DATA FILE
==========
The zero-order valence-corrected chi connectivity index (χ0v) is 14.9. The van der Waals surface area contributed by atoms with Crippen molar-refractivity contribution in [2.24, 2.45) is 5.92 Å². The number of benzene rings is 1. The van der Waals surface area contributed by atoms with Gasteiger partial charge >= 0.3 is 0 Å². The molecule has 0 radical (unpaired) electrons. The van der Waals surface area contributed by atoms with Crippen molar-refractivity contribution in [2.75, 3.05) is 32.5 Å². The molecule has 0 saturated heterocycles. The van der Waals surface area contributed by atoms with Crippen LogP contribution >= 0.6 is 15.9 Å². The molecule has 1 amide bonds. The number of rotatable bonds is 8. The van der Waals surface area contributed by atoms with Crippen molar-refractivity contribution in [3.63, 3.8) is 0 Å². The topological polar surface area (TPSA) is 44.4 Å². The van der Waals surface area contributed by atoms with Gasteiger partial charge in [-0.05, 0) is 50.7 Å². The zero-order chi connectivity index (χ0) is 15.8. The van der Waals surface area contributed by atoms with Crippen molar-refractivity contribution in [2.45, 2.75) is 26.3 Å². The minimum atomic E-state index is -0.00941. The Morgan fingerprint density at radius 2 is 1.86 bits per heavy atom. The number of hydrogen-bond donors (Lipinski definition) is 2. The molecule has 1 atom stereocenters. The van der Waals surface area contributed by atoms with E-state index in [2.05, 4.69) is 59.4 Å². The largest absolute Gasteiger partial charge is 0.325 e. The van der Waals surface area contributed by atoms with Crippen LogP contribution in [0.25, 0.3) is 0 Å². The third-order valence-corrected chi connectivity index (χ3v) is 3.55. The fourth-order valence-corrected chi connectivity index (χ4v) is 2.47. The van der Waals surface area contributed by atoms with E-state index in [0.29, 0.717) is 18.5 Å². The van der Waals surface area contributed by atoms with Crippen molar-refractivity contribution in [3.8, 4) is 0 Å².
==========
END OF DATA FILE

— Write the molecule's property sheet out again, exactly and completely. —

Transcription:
The zero-order valence-corrected chi connectivity index (χ0v) is 14.9. The van der Waals surface area contributed by atoms with Crippen molar-refractivity contribution in [2.24, 2.45) is 5.92 Å². The number of benzene rings is 1. The van der Waals surface area contributed by atoms with Gasteiger partial charge >= 0.3 is 0 Å². The molecule has 0 radical (unpaired) electrons. The van der Waals surface area contributed by atoms with Crippen molar-refractivity contribution in [2.75, 3.05) is 32.5 Å². The molecule has 0 saturated heterocycles. The van der Waals surface area contributed by atoms with Crippen LogP contribution >= 0.6 is 15.9 Å². The molecule has 1 amide bonds. The number of rotatable bonds is 8. The van der Waals surface area contributed by atoms with Crippen molar-refractivity contribution in [3.63, 3.8) is 0 Å². The topological polar surface area (TPSA) is 44.4 Å². The van der Waals surface area contributed by atoms with Gasteiger partial charge in [-0.05, 0) is 50.7 Å². The zero-order chi connectivity index (χ0) is 15.8. The van der Waals surface area contributed by atoms with Crippen molar-refractivity contribution in [2.45, 2.75) is 26.3 Å². The minimum atomic E-state index is -0.00941. The Morgan fingerprint density at radius 2 is 1.86 bits per heavy atom. The number of hydrogen-bond donors (Lipinski definition) is 2. The molecule has 1 atom stereocenters. The van der Waals surface area contributed by atoms with E-state index in [2.05, 4.69) is 59.4 Å². The largest absolute Gasteiger partial charge is 0.325 e. The van der Waals surface area contributed by atoms with Crippen LogP contribution in [0.25, 0.3) is 0 Å². The third-order valence-corrected chi connectivity index (χ3v) is 3.55. The fourth-order valence-corrected chi connectivity index (χ4v) is 2.47. The van der Waals surface area contributed by atoms with E-state index in [0.29, 0.717) is 18.5 Å². The van der Waals surface area contributed by atoms with Crippen molar-refractivity contribution in [3.8, 4) is 0 Å².